Burrows as Dedicated Workshops
A nice little trick you can do with burrows is to create one encompassing a workshop, such as a Mason's Workshop, and a small pile of raw material to work with, then assign the Dwarf you want to that burrow and order the items you want made at that shop. Only the items and shops inside the burrow will be used for the tasks, so it can be used to produce items like furniture for individual Dwarves. Let's say a Dwarf likes a particular rock; you can create a small stockpile to only accept that stone near a shop, or move the desired stones by dumping them, then create a burrow around the two and assign a mason to it. Then produce various items of furniture. All of them will be of that one type of stone. This can also be used with a stockpile of furniture and another one of gems to only encrust the items you want with in-burrow gems. It is very useful to raise the happiness of individual Dwarves by sprucing up their rooms with items they like.
Trader to the Depot, STAT
You can define your trade depot as a burrow, then when the traders appear, add your broker to that burrow. He will stop what he is doing, go to the trade depot, and wait for the traders. If you include trade stockpiles in the burrow, he can even help move goods until they get there
I'm sorry, the Mayor is busy
This is an easy fix for the current bug that prevents elevation of your nobles while traders are present on the map. Create a burrow around your leader's rooms. Stockpile some food and drink inside. When the liaison shows up, add the leader to the burrow and he will scurry off to his rooms. Lock the door. Wait until the merchants have left the map entirely. Unlock the door. If he is also the bookkeeper or manager, so much the better. Set accuracy to 'highest' or queue up a lot of tiny jobs, and the leader will have something to do while locked in his rooms.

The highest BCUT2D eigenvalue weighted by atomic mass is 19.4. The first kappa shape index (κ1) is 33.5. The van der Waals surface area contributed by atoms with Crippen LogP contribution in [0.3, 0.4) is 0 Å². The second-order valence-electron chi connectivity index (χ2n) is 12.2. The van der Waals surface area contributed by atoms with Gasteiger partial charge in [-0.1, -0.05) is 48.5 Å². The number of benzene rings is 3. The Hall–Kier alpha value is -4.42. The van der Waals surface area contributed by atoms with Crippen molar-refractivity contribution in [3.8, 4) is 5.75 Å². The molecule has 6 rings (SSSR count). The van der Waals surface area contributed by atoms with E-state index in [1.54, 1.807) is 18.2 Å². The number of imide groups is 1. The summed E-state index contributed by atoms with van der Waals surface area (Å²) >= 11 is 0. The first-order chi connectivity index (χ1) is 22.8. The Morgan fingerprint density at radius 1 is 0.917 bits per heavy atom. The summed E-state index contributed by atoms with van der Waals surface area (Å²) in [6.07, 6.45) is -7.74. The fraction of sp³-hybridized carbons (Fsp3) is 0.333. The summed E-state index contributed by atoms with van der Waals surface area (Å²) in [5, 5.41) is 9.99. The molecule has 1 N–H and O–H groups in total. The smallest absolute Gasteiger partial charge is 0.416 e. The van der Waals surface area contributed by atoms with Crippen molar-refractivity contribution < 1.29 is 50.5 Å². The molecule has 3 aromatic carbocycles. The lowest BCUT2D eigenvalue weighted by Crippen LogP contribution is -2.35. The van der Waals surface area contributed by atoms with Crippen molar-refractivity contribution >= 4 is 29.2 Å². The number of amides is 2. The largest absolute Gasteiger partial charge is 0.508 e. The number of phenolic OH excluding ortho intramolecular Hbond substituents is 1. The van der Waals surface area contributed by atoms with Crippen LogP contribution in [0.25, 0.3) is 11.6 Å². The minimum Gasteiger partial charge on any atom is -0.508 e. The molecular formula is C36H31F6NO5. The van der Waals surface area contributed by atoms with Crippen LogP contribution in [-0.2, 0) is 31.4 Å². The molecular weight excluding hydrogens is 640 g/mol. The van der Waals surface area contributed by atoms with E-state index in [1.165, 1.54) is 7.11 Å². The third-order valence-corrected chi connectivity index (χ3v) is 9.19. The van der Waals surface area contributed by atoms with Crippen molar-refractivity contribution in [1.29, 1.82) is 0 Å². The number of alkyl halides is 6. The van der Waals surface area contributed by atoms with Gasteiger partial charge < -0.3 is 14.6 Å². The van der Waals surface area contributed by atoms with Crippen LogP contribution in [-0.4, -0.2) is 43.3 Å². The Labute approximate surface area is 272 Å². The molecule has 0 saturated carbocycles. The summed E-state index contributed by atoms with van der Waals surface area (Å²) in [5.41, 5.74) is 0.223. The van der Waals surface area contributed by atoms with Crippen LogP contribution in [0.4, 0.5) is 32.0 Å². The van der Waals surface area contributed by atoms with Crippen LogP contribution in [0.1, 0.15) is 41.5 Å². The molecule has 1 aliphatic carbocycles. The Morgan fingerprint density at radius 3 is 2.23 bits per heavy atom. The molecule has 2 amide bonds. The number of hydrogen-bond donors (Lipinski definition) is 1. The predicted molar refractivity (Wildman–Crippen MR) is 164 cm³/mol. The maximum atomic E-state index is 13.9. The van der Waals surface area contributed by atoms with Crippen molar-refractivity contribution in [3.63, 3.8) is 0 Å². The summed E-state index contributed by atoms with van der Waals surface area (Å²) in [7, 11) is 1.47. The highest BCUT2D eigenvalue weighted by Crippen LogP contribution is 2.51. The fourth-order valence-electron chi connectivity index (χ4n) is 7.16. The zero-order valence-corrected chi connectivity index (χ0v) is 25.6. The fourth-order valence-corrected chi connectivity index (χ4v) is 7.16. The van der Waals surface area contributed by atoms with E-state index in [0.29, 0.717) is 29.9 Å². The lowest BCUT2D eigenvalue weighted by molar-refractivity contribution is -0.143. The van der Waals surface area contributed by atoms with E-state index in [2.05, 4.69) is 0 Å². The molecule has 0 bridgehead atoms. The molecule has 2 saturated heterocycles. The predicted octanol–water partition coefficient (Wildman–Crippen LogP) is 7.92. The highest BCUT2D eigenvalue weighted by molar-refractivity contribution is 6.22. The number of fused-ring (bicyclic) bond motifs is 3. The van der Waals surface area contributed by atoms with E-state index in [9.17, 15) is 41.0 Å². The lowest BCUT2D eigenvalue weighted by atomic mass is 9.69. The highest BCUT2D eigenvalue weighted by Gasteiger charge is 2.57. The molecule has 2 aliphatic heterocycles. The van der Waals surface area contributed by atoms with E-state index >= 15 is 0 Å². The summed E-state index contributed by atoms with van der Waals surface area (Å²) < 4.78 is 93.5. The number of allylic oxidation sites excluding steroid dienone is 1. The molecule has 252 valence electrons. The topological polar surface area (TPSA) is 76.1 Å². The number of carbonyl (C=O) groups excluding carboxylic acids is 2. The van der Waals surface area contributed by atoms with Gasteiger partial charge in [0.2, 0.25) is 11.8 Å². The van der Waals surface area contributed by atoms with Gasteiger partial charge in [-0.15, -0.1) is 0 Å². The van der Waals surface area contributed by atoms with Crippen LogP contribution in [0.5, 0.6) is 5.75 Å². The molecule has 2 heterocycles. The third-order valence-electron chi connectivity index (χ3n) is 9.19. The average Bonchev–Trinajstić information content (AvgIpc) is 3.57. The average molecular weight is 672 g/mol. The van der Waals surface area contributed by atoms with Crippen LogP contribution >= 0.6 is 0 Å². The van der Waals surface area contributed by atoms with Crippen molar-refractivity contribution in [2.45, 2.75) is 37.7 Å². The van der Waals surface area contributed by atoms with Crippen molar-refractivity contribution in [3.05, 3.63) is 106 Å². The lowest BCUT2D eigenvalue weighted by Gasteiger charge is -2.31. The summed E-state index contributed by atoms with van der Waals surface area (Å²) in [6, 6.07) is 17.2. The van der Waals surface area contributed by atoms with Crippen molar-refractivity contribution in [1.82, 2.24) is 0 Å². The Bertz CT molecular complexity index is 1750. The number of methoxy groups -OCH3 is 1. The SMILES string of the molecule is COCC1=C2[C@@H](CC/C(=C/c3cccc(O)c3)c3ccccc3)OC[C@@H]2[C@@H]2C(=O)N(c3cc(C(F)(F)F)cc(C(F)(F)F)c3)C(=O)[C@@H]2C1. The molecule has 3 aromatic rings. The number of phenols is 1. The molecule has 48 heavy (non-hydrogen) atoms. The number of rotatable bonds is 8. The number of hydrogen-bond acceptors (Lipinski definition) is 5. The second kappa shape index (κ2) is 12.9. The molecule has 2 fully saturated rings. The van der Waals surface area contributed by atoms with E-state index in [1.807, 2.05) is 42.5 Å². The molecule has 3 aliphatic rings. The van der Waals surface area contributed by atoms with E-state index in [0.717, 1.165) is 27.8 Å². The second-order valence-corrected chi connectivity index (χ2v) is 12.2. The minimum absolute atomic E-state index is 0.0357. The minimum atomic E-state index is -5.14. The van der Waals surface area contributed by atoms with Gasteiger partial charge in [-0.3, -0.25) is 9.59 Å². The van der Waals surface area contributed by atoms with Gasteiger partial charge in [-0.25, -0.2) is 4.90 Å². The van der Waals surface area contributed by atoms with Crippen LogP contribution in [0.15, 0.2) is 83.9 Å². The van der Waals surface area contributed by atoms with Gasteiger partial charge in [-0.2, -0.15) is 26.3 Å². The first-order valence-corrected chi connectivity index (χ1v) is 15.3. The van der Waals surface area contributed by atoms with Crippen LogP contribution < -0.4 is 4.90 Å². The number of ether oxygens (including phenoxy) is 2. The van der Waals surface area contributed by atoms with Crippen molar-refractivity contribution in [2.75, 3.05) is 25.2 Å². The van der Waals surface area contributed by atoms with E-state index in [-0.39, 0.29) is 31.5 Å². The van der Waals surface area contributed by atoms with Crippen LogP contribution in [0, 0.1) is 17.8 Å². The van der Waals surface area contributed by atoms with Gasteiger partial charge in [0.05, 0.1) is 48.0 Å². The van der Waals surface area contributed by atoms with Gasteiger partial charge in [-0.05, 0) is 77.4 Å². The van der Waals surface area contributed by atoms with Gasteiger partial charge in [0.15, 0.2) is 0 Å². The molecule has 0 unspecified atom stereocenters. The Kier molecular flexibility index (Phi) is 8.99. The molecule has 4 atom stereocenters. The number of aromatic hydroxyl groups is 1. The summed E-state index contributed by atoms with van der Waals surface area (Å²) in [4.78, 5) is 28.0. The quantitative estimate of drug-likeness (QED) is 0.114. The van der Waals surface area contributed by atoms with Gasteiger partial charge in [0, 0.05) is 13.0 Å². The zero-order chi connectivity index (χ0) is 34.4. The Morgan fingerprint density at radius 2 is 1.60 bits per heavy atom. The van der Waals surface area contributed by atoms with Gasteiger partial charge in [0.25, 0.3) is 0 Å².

Good miners mine ore, bad miners mine rooms
If you'd like your legendary miners to continue mining ores while your rookie miners mine out rooms, you can create burrows encompassing your mining areas. Add your good miners to the burrows with the ores, add your unskilled miners to the burrow with the rooms.
Help! Goblins are chasing me in circles!
One problem with outdoor work is the lack of safe areas, the presence of ambushers, and civilian dwarfs who will, by default, run in the dumbest direction possible. You can create small bolt-holes in the wilderness outside your fort and give them a floor hatch as a door.. When ambushers appear, add your outdoor workers to the nearest bolt-hole burrow. After they run inside, lock the door. You don't even need to (and probably shouldn't) hook these bolt holes up to your main fort, they are for short term emergencies. But you could stock them with a little food and booze, just in case.
Alternate to Hot Keys
You can define small burrows to areas you would like to zoom to. Then by pressing "w", select the burrow, "z" to 'center on burrow' your view will be moved to that spot like a hot key. This is useful when you run out of hotkey slots.
Currently there are several bugs in the burrow implementation, the most notable being the burrow alternative to the Planepacked glitch: If you put a material-gathering moody dwarf into a burrow that does not contain the claimed workshop, the dwarf will "forget" that he already brought this type of item to his workshop and repeat this until there are no more items of this type in the burrow, or you let him out of the burrow. When the dwarf starts working on his artifact, he will use everything he brought to the burrow to make an artifact of arbitrarily high value.
On the other hand, the most common bug is the "Dwarf cancels Store Item: Item inaccessible" message spam that results from idle dwarves being in a burrow that contains a stockpile but not the item the stockpile wants to have.